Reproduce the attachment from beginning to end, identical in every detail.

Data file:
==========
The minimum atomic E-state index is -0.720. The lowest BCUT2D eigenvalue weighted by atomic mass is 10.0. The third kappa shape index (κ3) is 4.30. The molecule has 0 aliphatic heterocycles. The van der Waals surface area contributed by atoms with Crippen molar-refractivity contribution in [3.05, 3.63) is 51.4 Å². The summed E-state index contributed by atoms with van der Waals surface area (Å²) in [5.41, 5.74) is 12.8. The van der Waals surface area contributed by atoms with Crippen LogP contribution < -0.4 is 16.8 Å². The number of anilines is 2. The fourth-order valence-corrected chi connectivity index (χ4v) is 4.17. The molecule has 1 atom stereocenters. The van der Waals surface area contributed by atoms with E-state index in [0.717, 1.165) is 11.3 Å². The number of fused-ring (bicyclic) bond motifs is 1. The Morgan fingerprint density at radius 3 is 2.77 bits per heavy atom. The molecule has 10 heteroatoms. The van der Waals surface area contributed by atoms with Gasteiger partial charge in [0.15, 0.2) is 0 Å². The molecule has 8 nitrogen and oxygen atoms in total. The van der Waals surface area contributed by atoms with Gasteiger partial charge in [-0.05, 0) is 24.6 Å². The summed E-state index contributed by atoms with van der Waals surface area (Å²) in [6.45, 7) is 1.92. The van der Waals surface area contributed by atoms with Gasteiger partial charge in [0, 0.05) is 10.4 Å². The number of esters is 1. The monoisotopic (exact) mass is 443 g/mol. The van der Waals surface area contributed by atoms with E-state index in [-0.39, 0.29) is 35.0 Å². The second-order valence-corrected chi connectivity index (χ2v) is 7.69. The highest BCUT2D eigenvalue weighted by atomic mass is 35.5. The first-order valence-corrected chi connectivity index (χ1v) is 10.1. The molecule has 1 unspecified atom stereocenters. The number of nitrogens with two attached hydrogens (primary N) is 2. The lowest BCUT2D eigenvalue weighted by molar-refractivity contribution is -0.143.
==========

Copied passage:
The minimum atomic E-state index is -0.720. The lowest BCUT2D eigenvalue weighted by atomic mass is 10.0. The third kappa shape index (κ3) is 4.30. The molecule has 0 aliphatic heterocycles. The van der Waals surface area contributed by atoms with Crippen molar-refractivity contribution in [3.05, 3.63) is 51.4 Å². The summed E-state index contributed by atoms with van der Waals surface area (Å²) in [5.41, 5.74) is 12.8. The van der Waals surface area contributed by atoms with Crippen LogP contribution < -0.4 is 16.8 Å². The number of anilines is 2. The fourth-order valence-corrected chi connectivity index (χ4v) is 4.17. The molecule has 1 atom stereocenters. The van der Waals surface area contributed by atoms with E-state index in [0.717, 1.165) is 11.3 Å². The number of fused-ring (bicyclic) bond motifs is 1. The Morgan fingerprint density at radius 3 is 2.77 bits per heavy atom. The molecule has 10 heteroatoms. The van der Waals surface area contributed by atoms with Gasteiger partial charge in [0.15, 0.2) is 0 Å². The molecule has 8 nitrogen and oxygen atoms in total. The van der Waals surface area contributed by atoms with Gasteiger partial charge in [-0.05, 0) is 24.6 Å². The summed E-state index contributed by atoms with van der Waals surface area (Å²) in [6.45, 7) is 1.92. The van der Waals surface area contributed by atoms with Gasteiger partial charge in [0, 0.05) is 10.4 Å². The number of esters is 1. The monoisotopic (exact) mass is 443 g/mol. The van der Waals surface area contributed by atoms with E-state index in [-0.39, 0.29) is 35.0 Å². The second-order valence-corrected chi connectivity index (χ2v) is 7.69. The highest BCUT2D eigenvalue weighted by atomic mass is 35.5. The first-order valence-corrected chi connectivity index (χ1v) is 10.1. The molecule has 1 unspecified atom stereocenters. The number of nitrogens with two attached hydrogens (primary N) is 2. The lowest BCUT2D eigenvalue weighted by molar-refractivity contribution is -0.143.